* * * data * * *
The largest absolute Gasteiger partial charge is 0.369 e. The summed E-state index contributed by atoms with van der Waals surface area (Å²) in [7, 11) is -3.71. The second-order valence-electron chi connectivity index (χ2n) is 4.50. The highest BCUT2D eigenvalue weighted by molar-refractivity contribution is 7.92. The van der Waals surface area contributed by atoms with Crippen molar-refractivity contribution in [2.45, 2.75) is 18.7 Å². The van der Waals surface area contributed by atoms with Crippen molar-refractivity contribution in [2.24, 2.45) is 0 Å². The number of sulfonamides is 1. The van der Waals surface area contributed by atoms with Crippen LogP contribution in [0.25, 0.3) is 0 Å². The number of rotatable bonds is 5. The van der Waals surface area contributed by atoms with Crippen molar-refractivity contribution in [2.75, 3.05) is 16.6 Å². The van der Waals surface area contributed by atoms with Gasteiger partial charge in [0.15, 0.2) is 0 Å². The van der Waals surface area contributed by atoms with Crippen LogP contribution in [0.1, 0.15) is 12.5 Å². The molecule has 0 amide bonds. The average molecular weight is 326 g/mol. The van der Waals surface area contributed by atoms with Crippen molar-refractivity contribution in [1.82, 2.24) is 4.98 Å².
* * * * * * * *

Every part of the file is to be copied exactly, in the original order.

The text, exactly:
The largest absolute Gasteiger partial charge is 0.369 e. The summed E-state index contributed by atoms with van der Waals surface area (Å²) in [7, 11) is -3.71. The second-order valence-electron chi connectivity index (χ2n) is 4.50. The highest BCUT2D eigenvalue weighted by molar-refractivity contribution is 7.92. The van der Waals surface area contributed by atoms with Crippen molar-refractivity contribution in [2.45, 2.75) is 18.7 Å². The van der Waals surface area contributed by atoms with Crippen molar-refractivity contribution in [2.24, 2.45) is 0 Å². The number of sulfonamides is 1. The van der Waals surface area contributed by atoms with Crippen LogP contribution in [0.25, 0.3) is 0 Å². The number of rotatable bonds is 5. The van der Waals surface area contributed by atoms with Crippen molar-refractivity contribution in [2.75, 3.05) is 16.6 Å². The van der Waals surface area contributed by atoms with Gasteiger partial charge in [0.15, 0.2) is 0 Å². The van der Waals surface area contributed by atoms with Crippen LogP contribution in [0.1, 0.15) is 12.5 Å². The molecule has 0 amide bonds. The average molecular weight is 326 g/mol. The van der Waals surface area contributed by atoms with Crippen molar-refractivity contribution in [1.82, 2.24) is 4.98 Å².